Jared McCann had an exceptionally promising start to his rookie campaign. After winning a spot on the roster on the back of a strong training camp and pre-season, McCann put a stunning five goals through his first nine NHL contests, demonstrating a wicked shot and strong footspeed. After that explosion, however, things went downhill for the 19-year-old.
He finished the campaign with just nine goals and 18 points through 69 games, which means McCann scored just four times over his last sixty games. While those numbers aren’t godawful, considering his front loaded start, it’s easy to be alarmed by the inconsistency of McCann’s offence. Admittedly, McCann hardly got the greatest wingers in the world, but nonetheless, one would hope for a bit more than one goal every 15 games for a player of McCann’s mold.
In fact, it’s not the offensive output that’s worrisome with McCann. It’s the fact that, when he’s not scoring, he’s not doing much else. Whereas his draft counterpart Jake Virtanen scored at 0.23 points per game pace, compared to McCann’s 0.26, Virtanen brought something to the table that not many Canucks forwards do: physicality. Virtanen is arguably the only Vancouver forward to bring game changing hits to the table on a regular basis, and, while the rest of his game needs some refining, there is no doubt that physically, Virtanen can handle NHL-level competition.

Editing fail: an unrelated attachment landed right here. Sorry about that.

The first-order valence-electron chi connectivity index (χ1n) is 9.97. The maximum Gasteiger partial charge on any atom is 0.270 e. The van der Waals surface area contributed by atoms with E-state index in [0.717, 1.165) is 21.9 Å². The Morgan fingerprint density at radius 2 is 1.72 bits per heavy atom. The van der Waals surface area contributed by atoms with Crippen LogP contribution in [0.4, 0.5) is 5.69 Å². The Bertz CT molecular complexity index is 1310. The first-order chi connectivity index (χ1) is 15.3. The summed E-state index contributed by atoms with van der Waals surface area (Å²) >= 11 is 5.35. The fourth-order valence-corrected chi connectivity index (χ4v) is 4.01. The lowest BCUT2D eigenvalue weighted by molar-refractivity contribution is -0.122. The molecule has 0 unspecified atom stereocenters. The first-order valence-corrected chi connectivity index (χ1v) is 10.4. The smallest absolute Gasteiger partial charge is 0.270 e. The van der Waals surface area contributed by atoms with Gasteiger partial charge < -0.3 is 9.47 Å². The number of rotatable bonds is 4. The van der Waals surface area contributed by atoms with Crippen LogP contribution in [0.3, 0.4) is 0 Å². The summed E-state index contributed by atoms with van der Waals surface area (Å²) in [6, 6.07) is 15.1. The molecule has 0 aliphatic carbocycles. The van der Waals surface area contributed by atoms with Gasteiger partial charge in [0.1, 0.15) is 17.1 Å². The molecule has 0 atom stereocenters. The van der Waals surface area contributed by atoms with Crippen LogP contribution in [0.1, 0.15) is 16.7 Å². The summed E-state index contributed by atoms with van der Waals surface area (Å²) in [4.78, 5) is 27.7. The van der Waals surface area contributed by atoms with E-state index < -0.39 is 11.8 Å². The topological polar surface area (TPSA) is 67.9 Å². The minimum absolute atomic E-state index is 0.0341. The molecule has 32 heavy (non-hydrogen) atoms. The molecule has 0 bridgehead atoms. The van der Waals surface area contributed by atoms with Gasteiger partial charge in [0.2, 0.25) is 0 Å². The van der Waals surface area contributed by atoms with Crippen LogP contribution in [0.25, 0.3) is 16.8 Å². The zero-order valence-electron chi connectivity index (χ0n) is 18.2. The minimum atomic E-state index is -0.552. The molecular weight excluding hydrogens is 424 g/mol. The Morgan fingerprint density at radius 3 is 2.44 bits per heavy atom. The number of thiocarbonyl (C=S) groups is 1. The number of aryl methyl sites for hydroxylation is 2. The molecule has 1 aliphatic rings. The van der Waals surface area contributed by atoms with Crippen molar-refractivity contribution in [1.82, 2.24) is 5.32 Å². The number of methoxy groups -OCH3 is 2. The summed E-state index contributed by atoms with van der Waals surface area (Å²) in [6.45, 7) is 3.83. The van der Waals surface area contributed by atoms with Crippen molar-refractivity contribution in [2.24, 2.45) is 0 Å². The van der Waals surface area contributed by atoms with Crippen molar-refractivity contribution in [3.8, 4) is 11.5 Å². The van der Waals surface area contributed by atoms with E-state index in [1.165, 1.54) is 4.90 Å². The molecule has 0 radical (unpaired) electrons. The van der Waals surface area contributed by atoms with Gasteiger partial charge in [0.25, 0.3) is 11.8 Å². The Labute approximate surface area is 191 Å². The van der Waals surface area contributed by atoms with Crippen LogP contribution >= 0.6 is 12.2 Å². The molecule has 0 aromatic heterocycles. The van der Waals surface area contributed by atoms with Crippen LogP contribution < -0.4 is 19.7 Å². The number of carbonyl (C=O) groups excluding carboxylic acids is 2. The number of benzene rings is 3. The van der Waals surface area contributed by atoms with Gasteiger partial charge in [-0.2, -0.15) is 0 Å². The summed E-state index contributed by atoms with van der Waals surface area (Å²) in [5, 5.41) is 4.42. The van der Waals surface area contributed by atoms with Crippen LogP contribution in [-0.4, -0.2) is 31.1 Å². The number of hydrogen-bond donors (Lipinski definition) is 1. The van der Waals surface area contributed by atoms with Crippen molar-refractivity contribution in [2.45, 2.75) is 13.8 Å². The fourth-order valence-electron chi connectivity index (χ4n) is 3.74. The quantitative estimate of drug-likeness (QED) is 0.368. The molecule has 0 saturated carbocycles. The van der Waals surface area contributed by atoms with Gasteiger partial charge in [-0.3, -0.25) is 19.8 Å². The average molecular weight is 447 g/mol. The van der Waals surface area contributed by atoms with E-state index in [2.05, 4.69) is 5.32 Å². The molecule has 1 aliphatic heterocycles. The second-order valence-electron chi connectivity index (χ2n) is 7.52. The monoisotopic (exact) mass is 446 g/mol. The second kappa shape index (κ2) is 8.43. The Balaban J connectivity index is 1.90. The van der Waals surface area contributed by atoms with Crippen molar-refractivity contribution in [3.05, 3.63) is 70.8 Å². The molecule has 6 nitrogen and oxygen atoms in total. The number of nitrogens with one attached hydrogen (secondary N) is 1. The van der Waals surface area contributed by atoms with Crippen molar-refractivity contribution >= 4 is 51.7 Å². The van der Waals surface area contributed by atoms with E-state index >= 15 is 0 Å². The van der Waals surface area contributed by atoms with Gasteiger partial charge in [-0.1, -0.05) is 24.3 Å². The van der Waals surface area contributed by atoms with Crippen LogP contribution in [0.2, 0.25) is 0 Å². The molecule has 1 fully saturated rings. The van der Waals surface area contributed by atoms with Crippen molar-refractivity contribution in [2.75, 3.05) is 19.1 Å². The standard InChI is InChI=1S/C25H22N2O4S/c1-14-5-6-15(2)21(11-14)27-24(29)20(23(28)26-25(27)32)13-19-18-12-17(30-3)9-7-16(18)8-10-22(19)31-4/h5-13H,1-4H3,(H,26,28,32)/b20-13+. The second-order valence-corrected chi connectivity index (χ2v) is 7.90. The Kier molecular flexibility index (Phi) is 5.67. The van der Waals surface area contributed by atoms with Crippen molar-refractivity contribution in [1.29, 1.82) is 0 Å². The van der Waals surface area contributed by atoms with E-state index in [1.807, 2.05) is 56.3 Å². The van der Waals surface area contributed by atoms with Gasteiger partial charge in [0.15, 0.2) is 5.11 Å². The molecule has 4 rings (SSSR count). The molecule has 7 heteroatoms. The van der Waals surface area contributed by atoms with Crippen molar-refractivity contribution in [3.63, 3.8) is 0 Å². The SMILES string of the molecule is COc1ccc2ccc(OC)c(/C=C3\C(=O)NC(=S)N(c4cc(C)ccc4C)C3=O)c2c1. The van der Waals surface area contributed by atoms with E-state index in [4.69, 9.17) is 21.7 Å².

That’s where the problems lie with Jared McCann. It’s not that he doesn’t have the talent, or event that he’s incapable of producing at NHL level. It’s that physically, he is simply not ready, and his defensive play has suffered as a result. McCann finished the season with a faceoff percentage a shade above 34.7%, among the worst efficiency rates in the entire National Hockey League. Should McCann continue down a path that sees him playing up the middle, and that appears to be what management would like, he will have to improve in the dot, and the best for him to do that is to play in the AHL against players his size. If he were to join the Utica Comets in 2016-17, McCann would certainly play as one of the club’s top-six centers, and very possibly as their #1. This would be an incredibly beneficial scenario for the former 1st round pick, and would allow him to get experience not only on the defensive side of the game, but also acting as the go-to scorer for a team once again.
All in all, Jared McCann did not have a disastrous rookie campaign, nor did he have a great one. Some aspects of his game, namely his shot and foot speed, were encouraging, and make the future of the young forward intriguing. Others, without question, need some work, and are why a year in the AHL would do McCann some good. He has proven he can be an adequate piece at the NHL level, but with more complete players coming up the pipeline, namely the likes of Brendan Gaunce and Anton Rodin, he simply doesn’t warrant a permanent spot next year. He will get another chance in the world’s best league, but for now, Utica is the best spot for him.